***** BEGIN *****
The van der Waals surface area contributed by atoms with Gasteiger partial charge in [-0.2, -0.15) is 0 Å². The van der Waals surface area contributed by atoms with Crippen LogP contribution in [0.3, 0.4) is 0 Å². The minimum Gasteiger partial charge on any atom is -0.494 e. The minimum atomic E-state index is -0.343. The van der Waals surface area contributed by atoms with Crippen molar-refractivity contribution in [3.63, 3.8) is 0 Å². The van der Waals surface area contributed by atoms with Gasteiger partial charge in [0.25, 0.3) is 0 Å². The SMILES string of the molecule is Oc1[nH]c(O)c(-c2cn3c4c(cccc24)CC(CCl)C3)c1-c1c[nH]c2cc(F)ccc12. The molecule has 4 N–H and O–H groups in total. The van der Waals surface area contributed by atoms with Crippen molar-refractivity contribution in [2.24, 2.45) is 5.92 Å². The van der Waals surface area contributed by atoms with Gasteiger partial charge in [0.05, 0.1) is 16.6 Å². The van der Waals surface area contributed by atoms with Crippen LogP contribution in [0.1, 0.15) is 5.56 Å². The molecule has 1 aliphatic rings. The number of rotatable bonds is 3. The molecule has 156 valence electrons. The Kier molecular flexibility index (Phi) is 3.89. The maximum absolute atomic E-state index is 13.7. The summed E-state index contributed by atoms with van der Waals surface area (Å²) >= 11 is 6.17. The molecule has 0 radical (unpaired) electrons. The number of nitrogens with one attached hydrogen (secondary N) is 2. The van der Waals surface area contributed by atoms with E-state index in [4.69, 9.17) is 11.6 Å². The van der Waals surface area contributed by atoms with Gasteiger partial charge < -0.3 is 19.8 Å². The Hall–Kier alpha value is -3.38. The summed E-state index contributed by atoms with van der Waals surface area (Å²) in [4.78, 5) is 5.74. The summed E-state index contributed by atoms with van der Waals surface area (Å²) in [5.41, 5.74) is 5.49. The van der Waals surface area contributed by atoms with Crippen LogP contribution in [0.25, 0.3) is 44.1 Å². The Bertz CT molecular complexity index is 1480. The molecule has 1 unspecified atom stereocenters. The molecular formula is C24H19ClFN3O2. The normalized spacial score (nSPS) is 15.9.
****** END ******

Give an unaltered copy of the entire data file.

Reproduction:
The van der Waals surface area contributed by atoms with Gasteiger partial charge in [-0.2, -0.15) is 0 Å². The van der Waals surface area contributed by atoms with Crippen LogP contribution in [0.3, 0.4) is 0 Å². The minimum Gasteiger partial charge on any atom is -0.494 e. The minimum atomic E-state index is -0.343. The van der Waals surface area contributed by atoms with Crippen molar-refractivity contribution in [3.63, 3.8) is 0 Å². The van der Waals surface area contributed by atoms with Gasteiger partial charge in [0.25, 0.3) is 0 Å². The SMILES string of the molecule is Oc1[nH]c(O)c(-c2cn3c4c(cccc24)CC(CCl)C3)c1-c1c[nH]c2cc(F)ccc12. The molecule has 4 N–H and O–H groups in total. The van der Waals surface area contributed by atoms with Crippen molar-refractivity contribution in [2.24, 2.45) is 5.92 Å². The van der Waals surface area contributed by atoms with Gasteiger partial charge in [0.05, 0.1) is 16.6 Å². The van der Waals surface area contributed by atoms with Crippen LogP contribution in [0.1, 0.15) is 5.56 Å². The molecule has 1 aliphatic rings. The number of rotatable bonds is 3. The molecule has 156 valence electrons. The Kier molecular flexibility index (Phi) is 3.89. The maximum absolute atomic E-state index is 13.7. The summed E-state index contributed by atoms with van der Waals surface area (Å²) >= 11 is 6.17. The molecule has 0 radical (unpaired) electrons. The number of nitrogens with one attached hydrogen (secondary N) is 2. The van der Waals surface area contributed by atoms with E-state index in [4.69, 9.17) is 11.6 Å². The van der Waals surface area contributed by atoms with Gasteiger partial charge < -0.3 is 19.8 Å². The Hall–Kier alpha value is -3.38. The summed E-state index contributed by atoms with van der Waals surface area (Å²) in [4.78, 5) is 5.74. The summed E-state index contributed by atoms with van der Waals surface area (Å²) in [5.41, 5.74) is 5.49. The van der Waals surface area contributed by atoms with Crippen LogP contribution in [0.25, 0.3) is 44.1 Å². The Bertz CT molecular complexity index is 1480. The molecule has 1 unspecified atom stereocenters. The molecular formula is C24H19ClFN3O2. The normalized spacial score (nSPS) is 15.9.